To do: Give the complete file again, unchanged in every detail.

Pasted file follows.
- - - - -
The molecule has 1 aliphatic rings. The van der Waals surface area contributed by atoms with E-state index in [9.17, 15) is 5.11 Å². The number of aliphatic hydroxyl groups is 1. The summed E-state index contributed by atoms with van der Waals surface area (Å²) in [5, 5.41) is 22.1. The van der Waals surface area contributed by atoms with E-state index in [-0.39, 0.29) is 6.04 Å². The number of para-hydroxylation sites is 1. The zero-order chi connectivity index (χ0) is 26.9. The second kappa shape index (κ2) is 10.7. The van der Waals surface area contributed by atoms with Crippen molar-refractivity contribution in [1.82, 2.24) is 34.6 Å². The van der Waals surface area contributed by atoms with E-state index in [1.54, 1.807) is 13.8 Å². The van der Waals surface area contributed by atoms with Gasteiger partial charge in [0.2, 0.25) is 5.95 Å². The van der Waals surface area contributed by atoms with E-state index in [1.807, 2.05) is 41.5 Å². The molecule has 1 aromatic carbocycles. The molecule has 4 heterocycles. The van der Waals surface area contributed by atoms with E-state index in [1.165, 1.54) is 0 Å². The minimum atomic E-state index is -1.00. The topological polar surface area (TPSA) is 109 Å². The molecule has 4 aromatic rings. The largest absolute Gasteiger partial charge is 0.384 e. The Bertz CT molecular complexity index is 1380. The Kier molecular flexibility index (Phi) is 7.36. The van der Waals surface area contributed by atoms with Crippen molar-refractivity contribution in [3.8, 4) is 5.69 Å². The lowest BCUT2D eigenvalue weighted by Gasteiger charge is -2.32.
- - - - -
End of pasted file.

The molecule has 1 aliphatic rings. The van der Waals surface area contributed by atoms with E-state index in [9.17, 15) is 5.11 Å². The number of aliphatic hydroxyl groups is 1. The summed E-state index contributed by atoms with van der Waals surface area (Å²) in [5, 5.41) is 22.1. The van der Waals surface area contributed by atoms with E-state index in [-0.39, 0.29) is 6.04 Å². The number of para-hydroxylation sites is 1. The zero-order chi connectivity index (χ0) is 26.9. The second kappa shape index (κ2) is 10.7. The van der Waals surface area contributed by atoms with Crippen molar-refractivity contribution in [1.82, 2.24) is 34.6 Å². The van der Waals surface area contributed by atoms with E-state index in [1.54, 1.807) is 13.8 Å². The van der Waals surface area contributed by atoms with Gasteiger partial charge in [0.2, 0.25) is 5.95 Å². The van der Waals surface area contributed by atoms with E-state index in [1.807, 2.05) is 41.5 Å². The molecule has 1 aromatic carbocycles. The molecule has 4 heterocycles. The van der Waals surface area contributed by atoms with E-state index in [1.165, 1.54) is 0 Å². The minimum atomic E-state index is -1.00. The topological polar surface area (TPSA) is 109 Å². The molecule has 4 aromatic rings. The largest absolute Gasteiger partial charge is 0.384 e. The Bertz CT molecular complexity index is 1380. The Kier molecular flexibility index (Phi) is 7.36. The van der Waals surface area contributed by atoms with Crippen molar-refractivity contribution in [3.8, 4) is 5.69 Å². The lowest BCUT2D eigenvalue weighted by Gasteiger charge is -2.32.